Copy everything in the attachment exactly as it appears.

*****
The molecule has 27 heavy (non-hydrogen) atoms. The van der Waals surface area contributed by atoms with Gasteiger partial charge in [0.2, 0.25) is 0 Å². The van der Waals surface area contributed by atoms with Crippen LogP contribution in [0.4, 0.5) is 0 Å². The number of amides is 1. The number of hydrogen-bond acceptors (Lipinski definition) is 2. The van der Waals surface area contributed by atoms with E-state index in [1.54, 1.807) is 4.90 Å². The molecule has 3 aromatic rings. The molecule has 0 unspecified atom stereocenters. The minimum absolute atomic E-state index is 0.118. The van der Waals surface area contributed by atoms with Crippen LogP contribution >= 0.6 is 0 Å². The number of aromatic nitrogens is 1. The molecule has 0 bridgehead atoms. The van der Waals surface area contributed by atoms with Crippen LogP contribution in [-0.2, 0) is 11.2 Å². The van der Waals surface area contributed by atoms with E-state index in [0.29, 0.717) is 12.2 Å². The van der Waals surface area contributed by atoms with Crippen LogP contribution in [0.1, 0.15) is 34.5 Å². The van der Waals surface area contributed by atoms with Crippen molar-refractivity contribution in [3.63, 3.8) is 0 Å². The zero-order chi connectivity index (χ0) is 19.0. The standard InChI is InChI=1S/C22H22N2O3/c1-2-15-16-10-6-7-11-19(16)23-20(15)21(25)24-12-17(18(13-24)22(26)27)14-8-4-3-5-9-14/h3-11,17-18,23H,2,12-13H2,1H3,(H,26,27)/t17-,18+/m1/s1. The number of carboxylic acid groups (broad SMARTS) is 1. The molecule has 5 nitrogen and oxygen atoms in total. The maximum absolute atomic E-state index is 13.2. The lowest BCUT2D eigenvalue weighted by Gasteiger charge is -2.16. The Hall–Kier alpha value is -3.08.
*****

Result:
The molecule has 27 heavy (non-hydrogen) atoms. The van der Waals surface area contributed by atoms with Gasteiger partial charge in [0.2, 0.25) is 0 Å². The van der Waals surface area contributed by atoms with Crippen LogP contribution in [0.4, 0.5) is 0 Å². The number of amides is 1. The number of hydrogen-bond acceptors (Lipinski definition) is 2. The van der Waals surface area contributed by atoms with E-state index in [1.54, 1.807) is 4.90 Å². The molecule has 3 aromatic rings. The molecule has 0 unspecified atom stereocenters. The minimum absolute atomic E-state index is 0.118. The van der Waals surface area contributed by atoms with Crippen LogP contribution >= 0.6 is 0 Å². The number of aromatic nitrogens is 1. The molecule has 0 bridgehead atoms. The van der Waals surface area contributed by atoms with Crippen LogP contribution in [-0.2, 0) is 11.2 Å². The van der Waals surface area contributed by atoms with E-state index in [0.29, 0.717) is 12.2 Å². The van der Waals surface area contributed by atoms with Crippen LogP contribution in [0.1, 0.15) is 34.5 Å². The van der Waals surface area contributed by atoms with Crippen molar-refractivity contribution in [3.63, 3.8) is 0 Å². The zero-order chi connectivity index (χ0) is 19.0. The standard InChI is InChI=1S/C22H22N2O3/c1-2-15-16-10-6-7-11-19(16)23-20(15)21(25)24-12-17(18(13-24)22(26)27)14-8-4-3-5-9-14/h3-11,17-18,23H,2,12-13H2,1H3,(H,26,27)/t17-,18+/m1/s1. The number of carboxylic acid groups (broad SMARTS) is 1. The molecule has 5 nitrogen and oxygen atoms in total. The maximum absolute atomic E-state index is 13.2. The lowest BCUT2D eigenvalue weighted by Gasteiger charge is -2.16. The Hall–Kier alpha value is -3.08.